CH: What is PlantKind, and why did you decide to start offering these services?

Kyle: PlantKind is built on our inclusive philosophy. My wife Jane and I know that the world is on the verge of change. The vegan diet is growing exponentially. We want to be a source of inspiration and knowledge to everyone from the full-time vegan to the Meatless Monday dabbler.

We see any embrace of a more plant-centered lifestyle as a fertile seed for watering. We want to meet you wherever you are, and help you every step of the way with no judgement. This is where we got the name Plant “Kind”. We strive for kindness in our advocacy.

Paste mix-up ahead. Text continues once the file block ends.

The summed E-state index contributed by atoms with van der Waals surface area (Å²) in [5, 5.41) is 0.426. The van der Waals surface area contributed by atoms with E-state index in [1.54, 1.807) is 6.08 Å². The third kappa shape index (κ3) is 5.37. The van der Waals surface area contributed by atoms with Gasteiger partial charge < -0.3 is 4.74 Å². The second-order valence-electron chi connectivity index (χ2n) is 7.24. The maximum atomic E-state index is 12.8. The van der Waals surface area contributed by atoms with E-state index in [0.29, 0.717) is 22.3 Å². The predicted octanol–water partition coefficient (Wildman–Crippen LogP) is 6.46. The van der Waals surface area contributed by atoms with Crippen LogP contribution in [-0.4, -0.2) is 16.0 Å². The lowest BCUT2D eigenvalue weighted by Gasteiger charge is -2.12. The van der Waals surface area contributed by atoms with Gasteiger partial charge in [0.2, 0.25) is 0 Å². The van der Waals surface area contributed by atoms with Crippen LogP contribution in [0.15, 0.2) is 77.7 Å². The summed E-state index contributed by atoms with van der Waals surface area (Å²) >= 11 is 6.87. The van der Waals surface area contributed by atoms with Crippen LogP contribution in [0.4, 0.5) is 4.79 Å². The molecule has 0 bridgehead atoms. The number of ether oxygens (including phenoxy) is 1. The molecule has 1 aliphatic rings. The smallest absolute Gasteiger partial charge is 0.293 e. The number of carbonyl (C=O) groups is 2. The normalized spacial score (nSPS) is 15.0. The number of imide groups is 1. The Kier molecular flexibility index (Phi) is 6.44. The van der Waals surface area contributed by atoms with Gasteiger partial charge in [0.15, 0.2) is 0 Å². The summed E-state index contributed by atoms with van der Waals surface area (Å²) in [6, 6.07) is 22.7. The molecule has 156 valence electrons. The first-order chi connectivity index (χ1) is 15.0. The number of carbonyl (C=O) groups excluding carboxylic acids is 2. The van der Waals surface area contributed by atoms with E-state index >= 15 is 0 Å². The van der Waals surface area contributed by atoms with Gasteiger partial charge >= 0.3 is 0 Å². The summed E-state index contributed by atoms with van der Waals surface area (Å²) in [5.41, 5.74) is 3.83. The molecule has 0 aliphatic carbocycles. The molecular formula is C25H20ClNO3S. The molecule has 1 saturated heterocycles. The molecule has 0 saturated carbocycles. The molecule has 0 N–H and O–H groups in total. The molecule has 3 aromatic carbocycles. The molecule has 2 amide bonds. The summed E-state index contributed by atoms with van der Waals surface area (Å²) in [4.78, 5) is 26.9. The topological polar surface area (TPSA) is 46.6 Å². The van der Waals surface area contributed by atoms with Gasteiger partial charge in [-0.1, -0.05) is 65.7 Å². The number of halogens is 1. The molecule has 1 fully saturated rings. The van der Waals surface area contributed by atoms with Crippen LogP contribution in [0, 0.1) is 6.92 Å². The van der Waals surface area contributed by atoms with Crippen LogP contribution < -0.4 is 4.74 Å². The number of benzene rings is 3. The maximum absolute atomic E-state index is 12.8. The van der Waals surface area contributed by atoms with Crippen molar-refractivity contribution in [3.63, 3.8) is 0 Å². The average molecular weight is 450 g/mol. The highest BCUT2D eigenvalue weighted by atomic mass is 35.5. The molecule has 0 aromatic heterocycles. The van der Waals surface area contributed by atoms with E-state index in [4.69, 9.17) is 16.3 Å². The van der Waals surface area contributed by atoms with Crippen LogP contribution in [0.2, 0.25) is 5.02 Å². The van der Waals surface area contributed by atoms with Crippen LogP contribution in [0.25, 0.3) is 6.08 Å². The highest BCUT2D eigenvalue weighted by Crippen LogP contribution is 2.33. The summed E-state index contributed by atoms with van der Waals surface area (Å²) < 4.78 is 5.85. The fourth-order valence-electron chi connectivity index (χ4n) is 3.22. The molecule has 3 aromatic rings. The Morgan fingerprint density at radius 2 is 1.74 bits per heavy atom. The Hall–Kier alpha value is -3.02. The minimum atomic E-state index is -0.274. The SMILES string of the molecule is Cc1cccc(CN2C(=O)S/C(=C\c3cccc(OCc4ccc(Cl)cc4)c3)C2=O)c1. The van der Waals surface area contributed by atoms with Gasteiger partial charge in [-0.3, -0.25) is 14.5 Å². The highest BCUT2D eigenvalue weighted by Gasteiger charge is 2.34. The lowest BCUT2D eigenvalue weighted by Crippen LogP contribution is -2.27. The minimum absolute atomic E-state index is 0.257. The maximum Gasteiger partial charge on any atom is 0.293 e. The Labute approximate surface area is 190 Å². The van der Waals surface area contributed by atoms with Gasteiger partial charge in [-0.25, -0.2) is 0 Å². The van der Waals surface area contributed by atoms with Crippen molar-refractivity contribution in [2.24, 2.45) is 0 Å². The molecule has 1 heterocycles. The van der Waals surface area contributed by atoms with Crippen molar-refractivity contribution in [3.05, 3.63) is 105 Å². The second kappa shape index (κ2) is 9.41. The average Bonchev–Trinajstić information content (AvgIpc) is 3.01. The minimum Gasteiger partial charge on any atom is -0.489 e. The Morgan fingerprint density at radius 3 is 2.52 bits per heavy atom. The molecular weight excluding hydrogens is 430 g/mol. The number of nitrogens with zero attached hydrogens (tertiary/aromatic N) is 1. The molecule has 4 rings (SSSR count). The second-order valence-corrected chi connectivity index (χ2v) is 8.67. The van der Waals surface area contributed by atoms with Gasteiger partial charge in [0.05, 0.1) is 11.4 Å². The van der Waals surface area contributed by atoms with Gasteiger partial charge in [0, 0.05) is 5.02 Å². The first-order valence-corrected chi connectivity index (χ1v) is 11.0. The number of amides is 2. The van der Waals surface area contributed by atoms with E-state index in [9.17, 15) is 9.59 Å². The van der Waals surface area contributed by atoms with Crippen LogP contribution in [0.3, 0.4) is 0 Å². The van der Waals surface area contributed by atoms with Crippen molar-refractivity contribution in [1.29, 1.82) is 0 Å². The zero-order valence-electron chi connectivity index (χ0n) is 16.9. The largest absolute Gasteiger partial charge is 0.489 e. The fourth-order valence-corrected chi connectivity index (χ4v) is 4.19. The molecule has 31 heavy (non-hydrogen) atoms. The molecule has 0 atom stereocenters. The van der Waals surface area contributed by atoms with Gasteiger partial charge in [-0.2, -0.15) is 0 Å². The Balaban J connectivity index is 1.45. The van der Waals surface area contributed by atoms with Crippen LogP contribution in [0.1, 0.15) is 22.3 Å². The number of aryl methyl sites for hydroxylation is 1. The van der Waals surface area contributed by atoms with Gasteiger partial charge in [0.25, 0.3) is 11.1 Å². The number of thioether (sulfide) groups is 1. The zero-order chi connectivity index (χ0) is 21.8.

Everything we offer is geared to making the lifestyle fun and sustainable in a supportive way.

Our site www.theplantkindlife.com and Instagram page  revolve around lifestyle, fitness and nutrition.

As a fitness professional for over a decade, it’s only natural for me to offer personal training, nutrition and lifestyle services. I’m humbled by the success of my training and nutrition services, PlantFIT and PlantFUELLED, have been so far.pkl-food

CH: What are your favourite foods to have before or after a workout?

Kyle: The best food for athletic performance is fruit. Particularly sweet fruits like bananas, dates and mangoes are great before a workout to provide carbohydrates to working muscles. They digest quickly, and won’t sit in your stomach.

After a workout, fruit provides anti-inflammatory effects, helps to fight free-radical damage to speed recovery. Sweet fruit tops up muscle glycogen, keeping your immune system strong and fueling you for tomorrow’s workout.